By Dominic Roskrow

Let's dive in at the deep end

Only one thing: they drank my entire bottle of Laphroaig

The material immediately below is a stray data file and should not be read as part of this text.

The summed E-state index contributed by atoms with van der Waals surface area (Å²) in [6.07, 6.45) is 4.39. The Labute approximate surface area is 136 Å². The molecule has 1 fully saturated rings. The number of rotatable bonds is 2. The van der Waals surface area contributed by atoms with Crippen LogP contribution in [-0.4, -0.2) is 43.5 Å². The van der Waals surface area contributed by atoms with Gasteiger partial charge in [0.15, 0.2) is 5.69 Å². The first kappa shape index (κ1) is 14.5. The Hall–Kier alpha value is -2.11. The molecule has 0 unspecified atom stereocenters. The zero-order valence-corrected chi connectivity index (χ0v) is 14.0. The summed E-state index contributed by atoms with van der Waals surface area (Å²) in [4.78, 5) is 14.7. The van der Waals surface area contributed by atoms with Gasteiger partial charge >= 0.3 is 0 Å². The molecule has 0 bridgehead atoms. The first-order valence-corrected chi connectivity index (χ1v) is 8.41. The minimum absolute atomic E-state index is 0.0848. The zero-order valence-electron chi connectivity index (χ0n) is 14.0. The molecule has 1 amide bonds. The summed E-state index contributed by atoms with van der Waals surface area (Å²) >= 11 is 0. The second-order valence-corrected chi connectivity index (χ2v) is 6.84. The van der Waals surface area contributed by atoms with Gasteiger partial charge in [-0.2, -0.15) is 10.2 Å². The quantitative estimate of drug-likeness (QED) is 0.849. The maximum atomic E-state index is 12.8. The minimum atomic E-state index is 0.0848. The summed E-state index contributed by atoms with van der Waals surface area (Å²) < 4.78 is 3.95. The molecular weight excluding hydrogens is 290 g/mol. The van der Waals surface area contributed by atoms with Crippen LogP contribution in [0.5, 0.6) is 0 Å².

A colleague of mine recently decided to hold a whisky tasting for some non-whisky drinking friends. He presented them with four whiskies covering a range of tastes, and when he came back to work on the Monday I asked him how it went.“Great,” he said. “They all said they didn’t like whisky at first and yet they really enjoyed themselves. Only one thing: they drank my entire bottle of Laphroaig.”A day later Dave Robertson was telling me about the results of the tastings he had conducted for the three types of whisky in his Easy Drinking Whisky range.A surprising number of women, he said, had chosen the smoky peaty one as their favourite – even women who said they rarely or never drank whisky. And this week a new female friend of mine announced that while she’s a whisky novice she’s found a dram she really likes – Lagavulin 25 year old, no less.In fact I seem to be speaking to a lot of women at the moment who are hitting on the sort of taste profiles that at least some people seem to have assumed were beyond them.Should we be at all surprised that more ‘extreme’ flavours appeal to new or even non-whisky drinkers?I think not. Indeed, isn’t it just as probable that people who say that they don’t like whisky were put off by some average standard blend they drank one night when they couldn’t face another beer and were feeling a bit daring?Certainly that was the case with me. For years I avoided the stuff. It took my mum and a bottle of Ardbeg to rekindle my interest.And this must be true for many of us. After all, how did you discover good whisky? Did you sip a few standard blends in a pub one night before the barman suggested you move on to a nice light Lowland malt? And as the evening progressed did he lead you up to Speyside then on to a Macallan and perhaps in to the Highlands? And just before closing did he lean across the bar conspiratorially and say ‘Sir, I think you’re ready to try Islay’?Of course not.And this idea that potential converts should start with blander standard whiskies and work their way to Skye, Orkney or Islay is baloney, as is the idea that premium malt whisky appeals to the older, mainly male palate because it is only as we approach middle age that the taste becomes acceptable to us.At the risk of sounding snobby, there are really only two types of drinker: those with taste and those without. Those without either consciously choose to drink sweet fruity rubbish or as yet know no better. They don’t have a whisky-drinking relative and are yet to bump into you or someone like you to take them on a journey of discovery.They don’t drink whisky because they don’t think it is relevant to them, and not because they can’t. They see it as an old-fashioned and stuffy drink, very male, a bit too establishment, and not very exciting.But these same people – women as well as men – are open to persuasion. They are well-travelled, they have tasted a wide range of challenging food types, including the hottest Indian, Thai, Jamaican and Cajun foods. They can do spicy. And smoky. And oily.The next generation of whisky drinkers will not be the sons of whisky-drinking fathers. They’ll be their free-thinking daughters and adventurous sons who not only believe in saving the planet but want to see it all first-hand for themselves. They’re a generation of individuals who are repulsed by conformity.They’re people we like to think we are – or at least, were. Whisky needs to reach out to them – and it won’t do it through own brand Glencliché standard blends.No, they need a challenge and we should help provide it. More Laphroaig over here, barman – we’re all ready for Islay.